If your friend posts something unsavory or suggestive about you online, where does it rank? If it’s really bad, maybe it is halfway to murder (defaming a person’s reputation can be devastating and take years to restore). Now what? Does a 5 justify returning fire online? Does a 5 make it okay for you to hurt her like she hurt you? You may need to speak with her. In fact, you may need to bring a mature (non-emotionally driven) adult with you. What you must do, though, is heed the words of Jesus:
But I say to you who hear, Love your enemies, do good to those who hate you, bless those who curse you, pray for those who abuse you (Luke 6:27-28).
Further, we must receive and do Paul’s words:
Beloved, never avenge yourselves, but leave it to the wrath of God, for it is written, “Vengeance is mine, I will repay, says the Lord.” To the contrary, “if your enemy is hungry, feed him; if he is thirsty, give him something to drink; for by so doing you will heap burning coals on his head.” Do not be overcome by evil, but overcome evil with good (Romans 12:19-21).
Now we come to the comparatively rare 8s, 9s, and 10s. What if someone breaks his marital promises by committing adultery, abuses you or someone you love, or murders someone close to you? These are severe sins. The responses may, likewise, need to be severe. What it can’t be, though, is emotionally and/or vengefully driven. Regardless of where an action ranks on our scale, we, who have the Spirit, are called to display the fruit of the Spirit, and part of this fruit is self-control. We must also be mature enough to recognize that 8s, 9s, and 10s will likely require help.
If you’ve experienced an 8, 9, or 10 (or even if you’re struggling with a 5, 6, or 7!), talk to a pastor. Talk to a mature, Christian counselor. Contact Lutheran Family Service. Talk to a trusted Christian friend. You need to talk to somebody who knows God’s Word and is able to bring it to bear on your hurt and on the situation. This is critical. You need solid, Biblical counsel. You need to hear and to rehearse God’s promises:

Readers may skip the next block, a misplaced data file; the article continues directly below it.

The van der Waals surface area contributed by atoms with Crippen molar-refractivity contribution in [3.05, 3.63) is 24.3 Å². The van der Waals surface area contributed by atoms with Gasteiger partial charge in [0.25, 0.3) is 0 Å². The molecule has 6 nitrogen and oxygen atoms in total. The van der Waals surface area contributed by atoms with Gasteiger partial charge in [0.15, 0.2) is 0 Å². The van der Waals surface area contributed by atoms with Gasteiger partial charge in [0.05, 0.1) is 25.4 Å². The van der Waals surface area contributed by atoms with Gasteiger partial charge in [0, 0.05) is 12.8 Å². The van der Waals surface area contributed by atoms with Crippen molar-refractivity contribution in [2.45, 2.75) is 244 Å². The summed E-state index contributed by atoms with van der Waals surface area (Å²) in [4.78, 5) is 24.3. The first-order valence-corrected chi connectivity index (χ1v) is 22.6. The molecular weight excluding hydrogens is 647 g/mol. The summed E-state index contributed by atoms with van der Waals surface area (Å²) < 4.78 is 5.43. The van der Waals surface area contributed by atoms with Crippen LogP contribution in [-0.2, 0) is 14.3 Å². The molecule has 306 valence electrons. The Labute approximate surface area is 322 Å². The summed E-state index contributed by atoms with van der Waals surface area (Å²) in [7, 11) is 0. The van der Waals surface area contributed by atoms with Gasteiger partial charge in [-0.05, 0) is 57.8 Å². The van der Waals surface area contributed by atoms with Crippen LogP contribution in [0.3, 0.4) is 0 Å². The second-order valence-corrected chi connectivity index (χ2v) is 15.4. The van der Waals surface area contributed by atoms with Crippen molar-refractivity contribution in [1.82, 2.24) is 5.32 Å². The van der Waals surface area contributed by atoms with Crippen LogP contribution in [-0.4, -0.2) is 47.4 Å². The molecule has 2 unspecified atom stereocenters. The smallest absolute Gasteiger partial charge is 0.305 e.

God is our refuge and strength,
a very present help in trouble (Psalm 46:1).
The LORD is near to the brokenhearted
and saves the crushed in spirit (Psalm 34:18).
Humble yourselves, therefore, under the mighty hand of God so that at the proper time he may exalt you, casting all your anxieties on him, because he cares for you (1 Peter 5:6-7).
For I am sure that neither death nor life, nor angels nor rulers, nor things present nor things to come, nor powers, nor height nor depth, nor anything else in all creation, will be able to separate us from the love of God in Christ Jesus our Lord (Romans 8:38-39).
All of this requires a mature assessment of reality and a firm grasp of God’s Word. And this requires work, but here’s what you need to tell yourself: My relationships are worth it. My mental and spiritual health is worth it. Truth is worth it.
Want to talk about a particular struggle in your life? Call/email/text/stop in! Let’s bring God’s Word to bear together. – Pastor Conner
 This a VERY important insight. Sometimes friction isn’t caused because one person is wrong and one person is right. Sometimes it’s merely because two (or more) people are different. Emerson Eggerichs (author of two exceedingly helpful books on marriage) helps people grasp this by regularly repeating the phrase Not wrong, just different. Where friction is caused by differences, this would be an exceedingly important phrase to recall!
 This is very important. Too often we think with our emotions. What we need to do is get back to the foundational thought we’re believing to be true. In this case you may believe that your husband is intentionally being unloving by leaving his socks on the floor. It is far more likely, however, that socks on the floor don’t matter as much to him. This would make your belief untrue and the emotions you’re basing on them equally untrue. And you’re unkind words about him and his boorishness would also be uncalled for. For now, simply remember this: What you think (i.e. believe to be true) affects what you feel affects what do. If what you believe to be true isn’t, your emotions and actions may likewise end up being founded on something that isn’t true.
 This is an opportunity, though, for you to draw near to your wife. Sharp mumbling is usually evidence that she is feeling unloved or that she is hurting in some way. While she may be handling it wrongly, you don’t have to. You can draw near to her and listen nondefensively as you seek to emulate the compassion of Jesus in your marriage.